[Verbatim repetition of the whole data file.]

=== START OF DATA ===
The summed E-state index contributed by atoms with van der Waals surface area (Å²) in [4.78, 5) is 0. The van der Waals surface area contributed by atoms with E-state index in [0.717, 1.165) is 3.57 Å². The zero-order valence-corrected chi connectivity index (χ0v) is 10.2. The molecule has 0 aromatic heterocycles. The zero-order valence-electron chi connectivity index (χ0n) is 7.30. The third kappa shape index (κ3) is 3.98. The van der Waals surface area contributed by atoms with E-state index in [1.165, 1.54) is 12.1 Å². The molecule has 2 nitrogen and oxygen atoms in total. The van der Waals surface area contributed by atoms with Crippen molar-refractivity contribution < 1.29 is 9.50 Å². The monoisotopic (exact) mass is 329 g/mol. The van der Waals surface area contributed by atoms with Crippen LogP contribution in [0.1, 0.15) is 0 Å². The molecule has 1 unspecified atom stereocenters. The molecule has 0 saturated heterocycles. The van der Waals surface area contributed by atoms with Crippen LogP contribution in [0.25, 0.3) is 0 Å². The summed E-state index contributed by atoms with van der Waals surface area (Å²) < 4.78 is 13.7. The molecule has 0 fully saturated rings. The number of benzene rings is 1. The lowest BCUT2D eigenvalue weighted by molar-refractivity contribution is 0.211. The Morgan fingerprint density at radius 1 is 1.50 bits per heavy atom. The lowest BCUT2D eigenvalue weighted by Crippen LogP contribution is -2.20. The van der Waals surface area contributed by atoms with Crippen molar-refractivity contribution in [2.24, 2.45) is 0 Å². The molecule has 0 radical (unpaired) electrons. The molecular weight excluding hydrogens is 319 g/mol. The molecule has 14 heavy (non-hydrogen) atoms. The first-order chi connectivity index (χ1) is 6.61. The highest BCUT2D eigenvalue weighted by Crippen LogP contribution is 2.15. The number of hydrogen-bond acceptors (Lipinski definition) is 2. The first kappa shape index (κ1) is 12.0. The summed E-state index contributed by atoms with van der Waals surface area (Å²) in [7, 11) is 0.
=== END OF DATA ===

The summed E-state index contributed by atoms with van der Waals surface area (Å²) in [4.78, 5) is 0. The van der Waals surface area contributed by atoms with E-state index in [0.717, 1.165) is 3.57 Å². The zero-order valence-corrected chi connectivity index (χ0v) is 10.2. The molecule has 0 aromatic heterocycles. The zero-order valence-electron chi connectivity index (χ0n) is 7.30. The third kappa shape index (κ3) is 3.98. The van der Waals surface area contributed by atoms with E-state index in [1.165, 1.54) is 12.1 Å². The molecule has 2 nitrogen and oxygen atoms in total. The van der Waals surface area contributed by atoms with Crippen molar-refractivity contribution < 1.29 is 9.50 Å². The monoisotopic (exact) mass is 329 g/mol. The van der Waals surface area contributed by atoms with Crippen LogP contribution in [0.1, 0.15) is 0 Å². The molecule has 1 unspecified atom stereocenters. The molecule has 0 saturated heterocycles. The van der Waals surface area contributed by atoms with Crippen LogP contribution in [0.25, 0.3) is 0 Å². The summed E-state index contributed by atoms with van der Waals surface area (Å²) < 4.78 is 13.7. The molecule has 0 fully saturated rings. The number of benzene rings is 1. The lowest BCUT2D eigenvalue weighted by molar-refractivity contribution is 0.211. The Morgan fingerprint density at radius 1 is 1.50 bits per heavy atom. The lowest BCUT2D eigenvalue weighted by Crippen LogP contribution is -2.20. The van der Waals surface area contributed by atoms with Crippen molar-refractivity contribution in [2.24, 2.45) is 0 Å². The molecule has 0 radical (unpaired) electrons. The molecular weight excluding hydrogens is 319 g/mol. The molecule has 14 heavy (non-hydrogen) atoms. The first-order chi connectivity index (χ1) is 6.61. The highest BCUT2D eigenvalue weighted by Crippen LogP contribution is 2.15. The number of hydrogen-bond acceptors (Lipinski definition) is 2. The first kappa shape index (κ1) is 12.0. The summed E-state index contributed by atoms with van der Waals surface area (Å²) in [7, 11) is 0.